“Big W is a well established business, it’s still turning over around $4 billion so it’s got substance and weight, it’s got a very good store footprint and still has good consumer heritage.”

Mr Dart also disagreed about the potential impact of Amazon, saying he thought the eCommerce giant’s ambitious Australian rollout would fail. “We just don’t have the population,” he said. “We’re the same landmass as the US and only 24 million compared to 300 million. Logistically that’s difficult. I don’t think they will cover the cost of the capital.”

According to Mr Dart, Big W would have to reinvent itself by expanding into new categories, just as Bunnings now sold more kitchens than Ikea and JB Hi-Fi was moving into whitegoods with the acquisition of The Good Guys. “They can’t survive as a discount department store,” he said.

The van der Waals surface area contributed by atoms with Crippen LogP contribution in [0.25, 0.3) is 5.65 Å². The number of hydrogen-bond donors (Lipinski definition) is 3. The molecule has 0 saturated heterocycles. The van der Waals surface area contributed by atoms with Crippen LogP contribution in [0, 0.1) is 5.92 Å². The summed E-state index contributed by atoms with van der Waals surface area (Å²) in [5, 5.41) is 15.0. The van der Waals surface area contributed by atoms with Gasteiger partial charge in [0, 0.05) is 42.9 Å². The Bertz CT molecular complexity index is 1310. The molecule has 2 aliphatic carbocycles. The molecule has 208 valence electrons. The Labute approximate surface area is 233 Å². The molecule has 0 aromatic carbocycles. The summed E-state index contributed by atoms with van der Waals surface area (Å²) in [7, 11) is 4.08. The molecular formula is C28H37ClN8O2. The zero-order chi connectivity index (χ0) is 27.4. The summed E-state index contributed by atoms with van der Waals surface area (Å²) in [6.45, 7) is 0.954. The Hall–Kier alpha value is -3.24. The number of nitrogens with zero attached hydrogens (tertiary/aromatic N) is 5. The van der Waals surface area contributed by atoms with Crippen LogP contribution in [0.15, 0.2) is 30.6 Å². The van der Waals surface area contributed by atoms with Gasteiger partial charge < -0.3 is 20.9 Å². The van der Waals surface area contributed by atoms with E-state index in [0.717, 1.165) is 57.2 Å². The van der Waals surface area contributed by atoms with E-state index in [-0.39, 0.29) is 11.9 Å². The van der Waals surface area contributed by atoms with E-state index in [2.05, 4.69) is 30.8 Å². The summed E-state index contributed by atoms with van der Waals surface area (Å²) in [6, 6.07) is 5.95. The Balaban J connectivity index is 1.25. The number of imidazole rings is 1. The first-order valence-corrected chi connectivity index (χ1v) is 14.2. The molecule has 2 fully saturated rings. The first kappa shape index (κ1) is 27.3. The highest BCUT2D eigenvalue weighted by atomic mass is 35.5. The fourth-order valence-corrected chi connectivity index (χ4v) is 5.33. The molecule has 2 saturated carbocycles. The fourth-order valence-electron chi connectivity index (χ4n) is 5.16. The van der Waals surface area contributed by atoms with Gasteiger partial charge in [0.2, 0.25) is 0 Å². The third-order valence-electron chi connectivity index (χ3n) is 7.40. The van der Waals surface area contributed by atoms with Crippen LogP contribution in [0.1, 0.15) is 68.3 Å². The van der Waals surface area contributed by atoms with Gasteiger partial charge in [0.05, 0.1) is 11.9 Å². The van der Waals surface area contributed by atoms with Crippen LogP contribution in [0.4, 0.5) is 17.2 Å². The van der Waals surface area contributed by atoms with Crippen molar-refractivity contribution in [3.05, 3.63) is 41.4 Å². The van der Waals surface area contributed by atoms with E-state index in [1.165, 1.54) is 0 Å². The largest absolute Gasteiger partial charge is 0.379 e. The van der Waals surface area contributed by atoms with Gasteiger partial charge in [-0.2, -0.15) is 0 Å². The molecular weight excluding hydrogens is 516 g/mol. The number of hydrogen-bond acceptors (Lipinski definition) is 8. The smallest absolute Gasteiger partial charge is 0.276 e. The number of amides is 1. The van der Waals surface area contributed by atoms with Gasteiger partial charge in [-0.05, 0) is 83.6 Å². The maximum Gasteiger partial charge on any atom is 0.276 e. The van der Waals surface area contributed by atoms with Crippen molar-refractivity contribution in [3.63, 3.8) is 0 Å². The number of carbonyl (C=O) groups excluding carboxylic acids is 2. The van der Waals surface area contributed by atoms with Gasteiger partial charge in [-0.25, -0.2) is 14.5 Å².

Mr Ryan said he didn’t think Woolworths would be best served to dump Big W, just as he didn’t agree with the closure of Masters.

“The track record of the current regimen at board level at Woolworths is walking away from problems they think are too big,” he said.

“Clearly they need to fix it. It’s a very complicated set of symptoms that need to be treated, and in Woolworths Group, a business that is somewhat dysfunctional at the moment, that would have been a very tough job in very tough circumstances.”

Big W now “needs to find its place” if its going to survive, according to Mr Ryan. “The first thing is understanding what its value proposition is beyond just pure price,” he said. “What is it going to sell cheaply?”